David Paul “Paulie” Nash MOH

b. 03/11/1947 Whitesville, Kentucky. d. 29/12/1968 Giao Duc District, Vietnam.

DATE OF MOH ACTION: 29/12/1968 Giao Duc District, Vietnam.

David P Nash MOH

David Paul Nash, known as “Paulie” to his friends, was the son of Ishmael Worth Nash (1915–1980) and Mary Stella Nash née Howard (born 1925) and had six brothers and one sister. David Paul Nash was “a typical country boy who loved to fish and hunt, was not afraid of hard work, and raised a tobacco crop with his older brother … was a member of St. Mary’s of the Woods Catholic Church, where he was an altar boy … after schooling at St. Mary’s High School, was drafted into the United States Army and … had no second thoughts about serving his country in Vietnam; he expressed to friends and family that it was the right thing to do …”.

Nash joined the Army from Whitesville, Kentucky, and by December 29, 1968, was serving as a private first class in Company B, 2nd Battalion, 39th Infantry Regiment, 9th Infantry Division. On that day, in Giao Duc District, Dinh Tuong Province, Republic of Vietnam, Nash smothered the blast of an enemy-thrown grenade with his body, sacrificing his life to protect his fellow soldiers. His posthumous Medal of Honor was presented to his family by President Richard M. Nixon on April 7, 1970 at The White House.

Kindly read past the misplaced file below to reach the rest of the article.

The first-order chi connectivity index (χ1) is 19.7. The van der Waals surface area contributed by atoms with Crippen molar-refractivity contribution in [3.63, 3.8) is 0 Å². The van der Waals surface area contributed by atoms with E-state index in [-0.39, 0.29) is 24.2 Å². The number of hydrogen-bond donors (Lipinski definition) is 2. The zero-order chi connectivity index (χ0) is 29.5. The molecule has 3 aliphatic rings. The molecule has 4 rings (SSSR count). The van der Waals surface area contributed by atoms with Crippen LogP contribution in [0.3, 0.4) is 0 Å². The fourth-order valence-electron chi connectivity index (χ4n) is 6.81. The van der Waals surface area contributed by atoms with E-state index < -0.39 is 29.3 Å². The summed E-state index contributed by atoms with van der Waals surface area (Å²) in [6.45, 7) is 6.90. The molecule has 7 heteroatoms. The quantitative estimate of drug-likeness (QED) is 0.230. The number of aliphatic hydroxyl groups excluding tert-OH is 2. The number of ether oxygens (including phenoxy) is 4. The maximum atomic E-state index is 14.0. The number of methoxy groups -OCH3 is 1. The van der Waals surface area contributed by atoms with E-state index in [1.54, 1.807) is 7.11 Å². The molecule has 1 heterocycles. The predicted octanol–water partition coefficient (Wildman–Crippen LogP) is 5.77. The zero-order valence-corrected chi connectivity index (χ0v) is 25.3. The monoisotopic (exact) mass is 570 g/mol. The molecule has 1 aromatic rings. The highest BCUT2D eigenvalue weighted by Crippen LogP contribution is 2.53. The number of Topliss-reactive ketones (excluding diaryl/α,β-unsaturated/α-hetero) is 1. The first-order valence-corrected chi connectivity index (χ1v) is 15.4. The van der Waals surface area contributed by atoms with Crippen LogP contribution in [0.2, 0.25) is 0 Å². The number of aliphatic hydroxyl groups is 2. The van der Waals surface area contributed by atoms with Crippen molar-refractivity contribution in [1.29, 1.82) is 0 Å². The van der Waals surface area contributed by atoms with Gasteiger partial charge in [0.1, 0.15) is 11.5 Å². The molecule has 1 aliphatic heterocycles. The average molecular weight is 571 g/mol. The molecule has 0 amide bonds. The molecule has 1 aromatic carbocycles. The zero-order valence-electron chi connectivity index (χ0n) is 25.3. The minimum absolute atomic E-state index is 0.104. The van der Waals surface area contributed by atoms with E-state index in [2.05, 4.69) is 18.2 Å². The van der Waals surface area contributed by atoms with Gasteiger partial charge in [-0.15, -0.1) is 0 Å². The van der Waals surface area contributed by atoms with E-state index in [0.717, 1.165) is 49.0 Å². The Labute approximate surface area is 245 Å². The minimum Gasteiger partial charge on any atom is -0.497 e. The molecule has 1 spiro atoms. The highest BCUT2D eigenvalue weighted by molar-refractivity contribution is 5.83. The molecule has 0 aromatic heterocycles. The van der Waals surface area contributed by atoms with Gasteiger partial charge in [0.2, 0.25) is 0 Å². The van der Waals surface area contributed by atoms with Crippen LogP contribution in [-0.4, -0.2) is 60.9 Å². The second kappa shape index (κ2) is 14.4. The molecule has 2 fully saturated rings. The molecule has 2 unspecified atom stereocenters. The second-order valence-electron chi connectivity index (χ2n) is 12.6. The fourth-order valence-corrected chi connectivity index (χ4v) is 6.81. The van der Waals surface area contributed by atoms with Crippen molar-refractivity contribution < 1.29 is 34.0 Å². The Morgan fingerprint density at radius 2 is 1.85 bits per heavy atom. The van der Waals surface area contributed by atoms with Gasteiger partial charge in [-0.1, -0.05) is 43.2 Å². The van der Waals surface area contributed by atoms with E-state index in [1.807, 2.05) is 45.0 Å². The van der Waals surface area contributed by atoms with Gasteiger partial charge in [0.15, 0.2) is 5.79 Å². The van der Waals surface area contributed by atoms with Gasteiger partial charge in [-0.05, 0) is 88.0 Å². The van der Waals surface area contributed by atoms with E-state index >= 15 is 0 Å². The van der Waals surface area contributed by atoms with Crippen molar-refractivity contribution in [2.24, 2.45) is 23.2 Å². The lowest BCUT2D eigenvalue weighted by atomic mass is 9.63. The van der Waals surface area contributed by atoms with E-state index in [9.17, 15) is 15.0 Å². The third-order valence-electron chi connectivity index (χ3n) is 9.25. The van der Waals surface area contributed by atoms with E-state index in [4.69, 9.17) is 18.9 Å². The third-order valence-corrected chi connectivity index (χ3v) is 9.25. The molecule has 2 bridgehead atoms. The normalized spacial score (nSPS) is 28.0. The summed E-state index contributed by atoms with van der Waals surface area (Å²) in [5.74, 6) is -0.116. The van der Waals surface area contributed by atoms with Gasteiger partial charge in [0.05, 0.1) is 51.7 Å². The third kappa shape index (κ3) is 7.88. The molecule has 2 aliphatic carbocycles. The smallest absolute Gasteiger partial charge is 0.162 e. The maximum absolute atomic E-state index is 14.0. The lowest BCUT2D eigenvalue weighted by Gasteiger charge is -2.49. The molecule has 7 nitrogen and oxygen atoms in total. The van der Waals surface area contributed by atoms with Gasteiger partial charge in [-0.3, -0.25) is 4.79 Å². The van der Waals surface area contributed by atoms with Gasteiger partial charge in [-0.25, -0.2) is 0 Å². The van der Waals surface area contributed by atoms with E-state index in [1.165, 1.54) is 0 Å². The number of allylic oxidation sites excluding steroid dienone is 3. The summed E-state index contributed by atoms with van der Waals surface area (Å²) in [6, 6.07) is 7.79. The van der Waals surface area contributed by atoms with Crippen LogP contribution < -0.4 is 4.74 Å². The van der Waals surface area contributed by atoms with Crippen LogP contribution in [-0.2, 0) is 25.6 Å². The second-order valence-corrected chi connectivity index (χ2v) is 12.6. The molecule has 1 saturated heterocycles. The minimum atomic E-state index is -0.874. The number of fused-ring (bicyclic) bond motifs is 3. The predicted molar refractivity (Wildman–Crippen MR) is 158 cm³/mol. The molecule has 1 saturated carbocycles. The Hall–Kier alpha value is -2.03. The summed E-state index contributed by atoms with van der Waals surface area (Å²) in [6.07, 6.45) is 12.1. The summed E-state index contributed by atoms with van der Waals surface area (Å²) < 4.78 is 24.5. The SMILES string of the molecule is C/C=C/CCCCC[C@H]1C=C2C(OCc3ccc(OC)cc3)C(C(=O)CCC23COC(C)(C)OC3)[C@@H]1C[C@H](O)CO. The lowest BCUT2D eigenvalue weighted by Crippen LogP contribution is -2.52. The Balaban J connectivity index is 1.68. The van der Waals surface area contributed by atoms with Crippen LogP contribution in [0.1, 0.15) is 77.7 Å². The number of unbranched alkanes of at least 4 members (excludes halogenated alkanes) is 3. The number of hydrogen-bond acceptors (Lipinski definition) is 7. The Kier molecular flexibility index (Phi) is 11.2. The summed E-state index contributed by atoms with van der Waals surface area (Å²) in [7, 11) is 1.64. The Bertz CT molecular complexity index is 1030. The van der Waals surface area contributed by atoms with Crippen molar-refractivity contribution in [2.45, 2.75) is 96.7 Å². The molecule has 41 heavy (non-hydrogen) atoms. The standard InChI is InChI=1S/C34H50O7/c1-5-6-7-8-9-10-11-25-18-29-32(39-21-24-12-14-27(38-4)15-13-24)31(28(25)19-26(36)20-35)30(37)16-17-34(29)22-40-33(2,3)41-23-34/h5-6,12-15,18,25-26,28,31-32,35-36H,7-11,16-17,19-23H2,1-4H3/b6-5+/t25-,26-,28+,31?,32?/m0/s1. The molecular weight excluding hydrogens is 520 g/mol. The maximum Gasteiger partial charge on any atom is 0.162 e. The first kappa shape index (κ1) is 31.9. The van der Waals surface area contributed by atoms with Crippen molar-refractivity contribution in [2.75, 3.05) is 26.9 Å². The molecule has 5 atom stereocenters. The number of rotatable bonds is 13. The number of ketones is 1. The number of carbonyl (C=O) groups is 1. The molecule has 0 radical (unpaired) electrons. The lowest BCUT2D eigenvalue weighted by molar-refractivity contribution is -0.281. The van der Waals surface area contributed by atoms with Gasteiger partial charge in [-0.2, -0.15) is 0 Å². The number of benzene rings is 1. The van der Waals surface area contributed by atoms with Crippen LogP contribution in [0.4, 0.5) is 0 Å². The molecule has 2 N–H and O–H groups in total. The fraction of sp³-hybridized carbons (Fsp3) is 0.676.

For conspicuous gallantry and intrepidity in action at the risk of his life above and beyond the call of duty. Pfc. Nash distinguished himself while serving as a grenadier with Company B, in Giao Duc district. When an ambush patrol of which he was a member suddenly came under intense attack before reaching its destination, he was the first to return the enemy fire. Taking an exposed location, Pfc. Nash suppressed the hostile fusillade with a rapid series of rounds from his grenade launcher, enabling artillery fire to be adjusted on the enemy. After the foe had been routed, his small element continued to the ambush site where he established a position with three fellow soldiers on a narrow dike. Shortly past midnight, while Pfc. Nash and a comrade kept watch and the two other men took their turn sleeping, an enemy grenade wounded two soldiers in the adjacent position. Seconds later, Pfc. Nash saw another grenade land only a few feet from his own position. Although he could have escaped harm by rolling down the other side of the dike, he shouted a warning to his comrades and leaped upon the lethal explosive. Absorbing the blast with his body, he saved the lives of the three men in the area at the sacrifice of his life. By his gallantry at the cost of his life and in the highest traditions of the military service, Pfc. Nash has reflected great credit on himself, his unit, and the U.S. Army.